Of particular interest were the General Assembly resolutions relating to the question of implementation of the Declaration on the Granting of Independence to Colonial Countries and Peoples. These resolutions called upon the administering Powers to ensure that all economic activities in the Non-Self-Governing Territories under their administration did not adversely affect the interests of the peoples of such Territories, but were instead directed towards assisting them in the exercise of their right to self-determination.

These resolutions also contained provisions designed to protect the "inalienable rights" of the peoples of those Territories to their natural resources, and to establish and maintain control over the future development of those resources. The need to protect the peoples of Non-Self-Governing Territories from exploitation and plundering by foreign economic interests was also addressed.

A distinction was made between economic activities that are detrimental to the peoples of these Territories and those directed to benefit them. It was recognized that there was a value of foreign economic investment undertaken in collaboration with the peoples of the Non-Self-Governing Territories and in accordance with their wishes in order to make a valid contribution to the socio-economic development of the Territories.

In the legal opinion it was also noted that the question of Western Sahara had been dealt with both by the General Assembly, as a question of decolonization, and by the Security Council, as a question of peace and security. However, since the Security Council resolutions pertaining to the political process were not considered relevant to the legal regime applicable to mineral resource activities in Non-Self-Governing Territories these resolutions were not dealt with in detail in the legal opinion.

Instead, the main issue identified was whether the principle of "permanent sovereignty" prohibits any activities related to natural resources undertaken by an administering Power in a Non-Self-Governing Territory, or only those which are undertaken in disregard of the needs, interests and benefits of the people of that Territory.

An examination of the case law of the International Court of Justice did not provide much guidance. Neither did an examination of State practice. Of particular interest in this context was the question of exploitation of uranium and other natural resources in Namibia by South Africa and a number of Western multinational corporations. This activity was considered illegal under Decree No. 1 for the Protection of the Natural Resources of Namibia, enacted in 1974 by the United Nations Council for Namibia, and was condemned by the General Assembly. [4]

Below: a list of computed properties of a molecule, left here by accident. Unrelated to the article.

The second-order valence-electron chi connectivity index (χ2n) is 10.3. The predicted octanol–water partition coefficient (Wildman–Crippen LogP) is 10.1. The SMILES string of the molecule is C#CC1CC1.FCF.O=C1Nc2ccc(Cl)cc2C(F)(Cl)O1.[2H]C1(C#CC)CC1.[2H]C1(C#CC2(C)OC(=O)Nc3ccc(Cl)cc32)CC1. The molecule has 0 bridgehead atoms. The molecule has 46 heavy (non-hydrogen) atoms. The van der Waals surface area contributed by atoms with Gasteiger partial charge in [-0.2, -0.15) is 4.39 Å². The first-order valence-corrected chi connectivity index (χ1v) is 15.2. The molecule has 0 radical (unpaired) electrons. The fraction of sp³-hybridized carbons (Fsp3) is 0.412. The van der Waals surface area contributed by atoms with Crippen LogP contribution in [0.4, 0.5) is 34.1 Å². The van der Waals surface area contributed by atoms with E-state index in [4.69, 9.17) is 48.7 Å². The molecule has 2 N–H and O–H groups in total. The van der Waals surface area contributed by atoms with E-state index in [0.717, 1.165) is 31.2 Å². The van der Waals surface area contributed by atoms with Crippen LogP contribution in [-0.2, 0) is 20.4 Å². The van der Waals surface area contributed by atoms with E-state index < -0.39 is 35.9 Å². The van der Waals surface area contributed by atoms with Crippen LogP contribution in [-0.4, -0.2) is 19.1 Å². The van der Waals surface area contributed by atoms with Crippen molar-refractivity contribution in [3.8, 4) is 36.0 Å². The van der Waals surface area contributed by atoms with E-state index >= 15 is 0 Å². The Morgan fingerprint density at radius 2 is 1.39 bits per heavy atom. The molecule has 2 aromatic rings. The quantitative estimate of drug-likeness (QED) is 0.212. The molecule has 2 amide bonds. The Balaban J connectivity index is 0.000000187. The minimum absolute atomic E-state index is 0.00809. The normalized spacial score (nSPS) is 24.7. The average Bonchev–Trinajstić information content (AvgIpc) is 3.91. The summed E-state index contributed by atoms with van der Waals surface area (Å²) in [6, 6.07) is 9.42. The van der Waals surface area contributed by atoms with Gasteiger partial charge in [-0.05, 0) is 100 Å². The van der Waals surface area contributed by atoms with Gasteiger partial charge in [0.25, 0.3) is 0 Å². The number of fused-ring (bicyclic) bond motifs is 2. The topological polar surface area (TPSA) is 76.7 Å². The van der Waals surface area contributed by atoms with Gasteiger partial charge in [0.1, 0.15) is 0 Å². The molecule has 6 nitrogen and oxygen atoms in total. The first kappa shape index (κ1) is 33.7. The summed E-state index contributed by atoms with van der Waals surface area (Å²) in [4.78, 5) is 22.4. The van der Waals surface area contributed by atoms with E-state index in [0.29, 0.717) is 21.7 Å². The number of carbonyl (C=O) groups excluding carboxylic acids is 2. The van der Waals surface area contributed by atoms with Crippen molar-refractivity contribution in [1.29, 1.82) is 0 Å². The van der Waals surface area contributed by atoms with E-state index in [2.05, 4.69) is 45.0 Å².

But this conclusion must be considered bearing in mind Security Council resolution 276 (1970) of 30 January 1970, in which the Council declared that the continued presence of South Africa in Namibia was illegal and that consequently all acts taken by the Government of South Africa were illegal and invalid.

Also the case of East Timor under the United Nations Transitional Administration in East Timor (UNTAET) was examined. In this case the so-called Timor Gap Treaty relating to exploration and exploitation of oil and natural gas deposits in the continental shelf was fully operational and concessions had been granted in the Zone of Cooperation by Indonesia and Australia, respectively.

UNTAET found that it was necessary to ensure the continuity of the practical arrangements of the Timor Gap Treaty for the duration of the UN administration. The mission therefore took the necessary legal steps to do so. UNTAET also negotiated on behalf of East Timor with Australia a draft "Timor Sea Arrangement" designed to replace the Timor Gap Treaty upon the independence of East Timor. For obvious reasons, during this process UNTAET consulted fully with representatives of the East Timorese people, who participated actively in the negotiations.

In applying an analogous analysis, the question became whether mineral resource activities in a Non-Self-Governing Territory by an administering Power are illegal, as such, or only if conducted in disregard of the needs and interests of the people of that Territory. An examination of the relevant provisions of the Charter of the United Nations, General Assembly resolutions, the case law of the International Court of Justice and the practice of States led me to the conclusion that such activities would be illegal only in the latter situation.